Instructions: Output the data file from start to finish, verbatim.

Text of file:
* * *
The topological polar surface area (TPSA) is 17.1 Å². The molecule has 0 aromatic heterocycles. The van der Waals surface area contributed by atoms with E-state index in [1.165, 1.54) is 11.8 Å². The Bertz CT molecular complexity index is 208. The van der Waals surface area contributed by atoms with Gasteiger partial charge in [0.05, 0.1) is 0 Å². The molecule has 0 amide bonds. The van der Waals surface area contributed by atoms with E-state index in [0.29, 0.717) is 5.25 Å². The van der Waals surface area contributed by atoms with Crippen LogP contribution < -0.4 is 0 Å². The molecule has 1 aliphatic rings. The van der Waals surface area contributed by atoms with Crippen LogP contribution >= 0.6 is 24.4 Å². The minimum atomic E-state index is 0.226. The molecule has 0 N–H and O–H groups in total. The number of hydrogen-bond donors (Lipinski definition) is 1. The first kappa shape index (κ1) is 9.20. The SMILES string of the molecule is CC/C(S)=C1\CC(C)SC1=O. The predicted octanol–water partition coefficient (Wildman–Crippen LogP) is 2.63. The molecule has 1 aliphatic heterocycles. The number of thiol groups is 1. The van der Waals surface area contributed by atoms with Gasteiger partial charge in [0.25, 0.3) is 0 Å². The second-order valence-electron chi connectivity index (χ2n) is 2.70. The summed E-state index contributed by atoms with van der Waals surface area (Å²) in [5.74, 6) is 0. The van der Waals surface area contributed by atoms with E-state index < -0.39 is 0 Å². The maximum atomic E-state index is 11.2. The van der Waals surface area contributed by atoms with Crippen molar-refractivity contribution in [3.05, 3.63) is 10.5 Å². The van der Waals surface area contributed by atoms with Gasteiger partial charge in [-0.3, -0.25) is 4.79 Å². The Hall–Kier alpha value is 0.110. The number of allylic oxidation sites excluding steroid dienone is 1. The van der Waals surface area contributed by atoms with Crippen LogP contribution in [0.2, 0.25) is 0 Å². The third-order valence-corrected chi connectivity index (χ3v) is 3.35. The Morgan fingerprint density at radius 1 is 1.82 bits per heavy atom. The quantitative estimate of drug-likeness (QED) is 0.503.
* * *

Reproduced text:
The topological polar surface area (TPSA) is 17.1 Å². The molecule has 0 aromatic heterocycles. The van der Waals surface area contributed by atoms with E-state index in [1.165, 1.54) is 11.8 Å². The Bertz CT molecular complexity index is 208. The van der Waals surface area contributed by atoms with Gasteiger partial charge in [0.05, 0.1) is 0 Å². The molecule has 0 amide bonds. The van der Waals surface area contributed by atoms with E-state index in [0.29, 0.717) is 5.25 Å². The van der Waals surface area contributed by atoms with Crippen LogP contribution < -0.4 is 0 Å². The molecule has 1 aliphatic rings. The van der Waals surface area contributed by atoms with Crippen LogP contribution >= 0.6 is 24.4 Å². The minimum atomic E-state index is 0.226. The molecule has 0 N–H and O–H groups in total. The number of hydrogen-bond donors (Lipinski definition) is 1. The first kappa shape index (κ1) is 9.20. The SMILES string of the molecule is CC/C(S)=C1\CC(C)SC1=O. The predicted octanol–water partition coefficient (Wildman–Crippen LogP) is 2.63. The molecule has 1 aliphatic heterocycles. The number of thiol groups is 1. The van der Waals surface area contributed by atoms with Gasteiger partial charge in [0.25, 0.3) is 0 Å². The second-order valence-electron chi connectivity index (χ2n) is 2.70. The summed E-state index contributed by atoms with van der Waals surface area (Å²) in [5.74, 6) is 0. The van der Waals surface area contributed by atoms with E-state index < -0.39 is 0 Å². The maximum atomic E-state index is 11.2. The van der Waals surface area contributed by atoms with Crippen molar-refractivity contribution in [3.05, 3.63) is 10.5 Å². The van der Waals surface area contributed by atoms with Gasteiger partial charge in [-0.3, -0.25) is 4.79 Å². The Hall–Kier alpha value is 0.110. The number of allylic oxidation sites excluding steroid dienone is 1. The van der Waals surface area contributed by atoms with Crippen LogP contribution in [0.2, 0.25) is 0 Å². The third-order valence-corrected chi connectivity index (χ3v) is 3.35. The Morgan fingerprint density at radius 1 is 1.82 bits per heavy atom. The quantitative estimate of drug-likeness (QED) is 0.503.